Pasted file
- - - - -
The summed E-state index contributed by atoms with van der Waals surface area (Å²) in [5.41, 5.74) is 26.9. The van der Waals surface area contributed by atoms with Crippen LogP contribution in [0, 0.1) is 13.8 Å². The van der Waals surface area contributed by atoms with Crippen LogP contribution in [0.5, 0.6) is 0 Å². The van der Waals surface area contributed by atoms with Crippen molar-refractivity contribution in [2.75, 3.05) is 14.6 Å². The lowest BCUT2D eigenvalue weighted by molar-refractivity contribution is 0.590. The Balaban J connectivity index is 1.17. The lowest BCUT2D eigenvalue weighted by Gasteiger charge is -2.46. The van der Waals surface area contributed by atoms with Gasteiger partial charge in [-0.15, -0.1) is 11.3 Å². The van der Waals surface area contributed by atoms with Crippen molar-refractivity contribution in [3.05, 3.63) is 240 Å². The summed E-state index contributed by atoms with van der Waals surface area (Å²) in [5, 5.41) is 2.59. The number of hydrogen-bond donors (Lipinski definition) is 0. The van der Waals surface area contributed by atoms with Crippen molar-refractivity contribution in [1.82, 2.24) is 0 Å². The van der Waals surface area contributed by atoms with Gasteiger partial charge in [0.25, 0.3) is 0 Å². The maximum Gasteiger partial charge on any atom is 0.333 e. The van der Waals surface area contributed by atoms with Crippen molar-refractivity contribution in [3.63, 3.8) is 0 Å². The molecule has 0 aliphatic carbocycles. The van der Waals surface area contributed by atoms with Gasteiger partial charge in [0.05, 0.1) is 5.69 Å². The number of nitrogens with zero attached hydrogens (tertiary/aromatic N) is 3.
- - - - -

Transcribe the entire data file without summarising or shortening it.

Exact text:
The summed E-state index contributed by atoms with van der Waals surface area (Å²) in [5.41, 5.74) is 26.9. The van der Waals surface area contributed by atoms with Crippen LogP contribution in [0, 0.1) is 13.8 Å². The van der Waals surface area contributed by atoms with Crippen LogP contribution in [0.5, 0.6) is 0 Å². The van der Waals surface area contributed by atoms with Crippen molar-refractivity contribution in [2.75, 3.05) is 14.6 Å². The lowest BCUT2D eigenvalue weighted by molar-refractivity contribution is 0.590. The Balaban J connectivity index is 1.17. The lowest BCUT2D eigenvalue weighted by Gasteiger charge is -2.46. The van der Waals surface area contributed by atoms with Gasteiger partial charge in [-0.15, -0.1) is 11.3 Å². The van der Waals surface area contributed by atoms with Crippen molar-refractivity contribution in [3.05, 3.63) is 240 Å². The summed E-state index contributed by atoms with van der Waals surface area (Å²) in [5, 5.41) is 2.59. The number of hydrogen-bond donors (Lipinski definition) is 0. The van der Waals surface area contributed by atoms with Crippen molar-refractivity contribution in [1.82, 2.24) is 0 Å². The van der Waals surface area contributed by atoms with Gasteiger partial charge in [0.25, 0.3) is 0 Å². The maximum Gasteiger partial charge on any atom is 0.333 e. The van der Waals surface area contributed by atoms with Crippen molar-refractivity contribution in [3.63, 3.8) is 0 Å². The molecule has 0 aliphatic carbocycles. The van der Waals surface area contributed by atoms with Gasteiger partial charge in [0.05, 0.1) is 5.69 Å². The number of nitrogens with zero attached hydrogens (tertiary/aromatic N) is 3.